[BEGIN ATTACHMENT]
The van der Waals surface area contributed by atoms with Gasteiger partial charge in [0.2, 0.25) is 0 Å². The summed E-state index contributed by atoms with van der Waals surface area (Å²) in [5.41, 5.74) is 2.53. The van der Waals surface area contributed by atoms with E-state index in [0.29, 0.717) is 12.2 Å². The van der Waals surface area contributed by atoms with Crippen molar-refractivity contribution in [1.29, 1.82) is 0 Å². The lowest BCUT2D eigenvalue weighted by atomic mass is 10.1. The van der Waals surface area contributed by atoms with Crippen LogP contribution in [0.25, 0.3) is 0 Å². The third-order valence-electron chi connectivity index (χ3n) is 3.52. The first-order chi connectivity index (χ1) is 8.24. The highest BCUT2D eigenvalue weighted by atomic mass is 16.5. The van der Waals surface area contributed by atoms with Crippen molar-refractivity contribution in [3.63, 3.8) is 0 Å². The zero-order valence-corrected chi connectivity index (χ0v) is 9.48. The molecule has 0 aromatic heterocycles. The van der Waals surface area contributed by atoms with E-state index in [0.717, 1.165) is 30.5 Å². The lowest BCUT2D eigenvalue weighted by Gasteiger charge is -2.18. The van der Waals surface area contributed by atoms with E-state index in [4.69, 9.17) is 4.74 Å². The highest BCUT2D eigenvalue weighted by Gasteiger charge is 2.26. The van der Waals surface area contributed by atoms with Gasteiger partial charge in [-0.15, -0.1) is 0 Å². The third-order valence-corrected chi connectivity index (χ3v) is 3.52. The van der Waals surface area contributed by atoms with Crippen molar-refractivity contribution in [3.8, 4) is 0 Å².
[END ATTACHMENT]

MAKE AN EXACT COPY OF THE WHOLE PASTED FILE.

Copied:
The van der Waals surface area contributed by atoms with Gasteiger partial charge in [0.2, 0.25) is 0 Å². The summed E-state index contributed by atoms with van der Waals surface area (Å²) in [5.41, 5.74) is 2.53. The van der Waals surface area contributed by atoms with E-state index in [0.29, 0.717) is 12.2 Å². The van der Waals surface area contributed by atoms with Crippen molar-refractivity contribution in [1.29, 1.82) is 0 Å². The lowest BCUT2D eigenvalue weighted by atomic mass is 10.1. The van der Waals surface area contributed by atoms with Crippen LogP contribution in [0.25, 0.3) is 0 Å². The third-order valence-electron chi connectivity index (χ3n) is 3.52. The first-order chi connectivity index (χ1) is 8.24. The highest BCUT2D eigenvalue weighted by atomic mass is 16.5. The van der Waals surface area contributed by atoms with Crippen molar-refractivity contribution in [3.63, 3.8) is 0 Å². The zero-order valence-corrected chi connectivity index (χ0v) is 9.48. The molecule has 0 aromatic heterocycles. The van der Waals surface area contributed by atoms with E-state index in [0.717, 1.165) is 30.5 Å². The lowest BCUT2D eigenvalue weighted by Gasteiger charge is -2.18. The van der Waals surface area contributed by atoms with E-state index in [4.69, 9.17) is 4.74 Å². The highest BCUT2D eigenvalue weighted by Gasteiger charge is 2.26. The van der Waals surface area contributed by atoms with Gasteiger partial charge in [-0.15, -0.1) is 0 Å². The third-order valence-corrected chi connectivity index (χ3v) is 3.52. The van der Waals surface area contributed by atoms with Crippen molar-refractivity contribution in [3.8, 4) is 0 Å².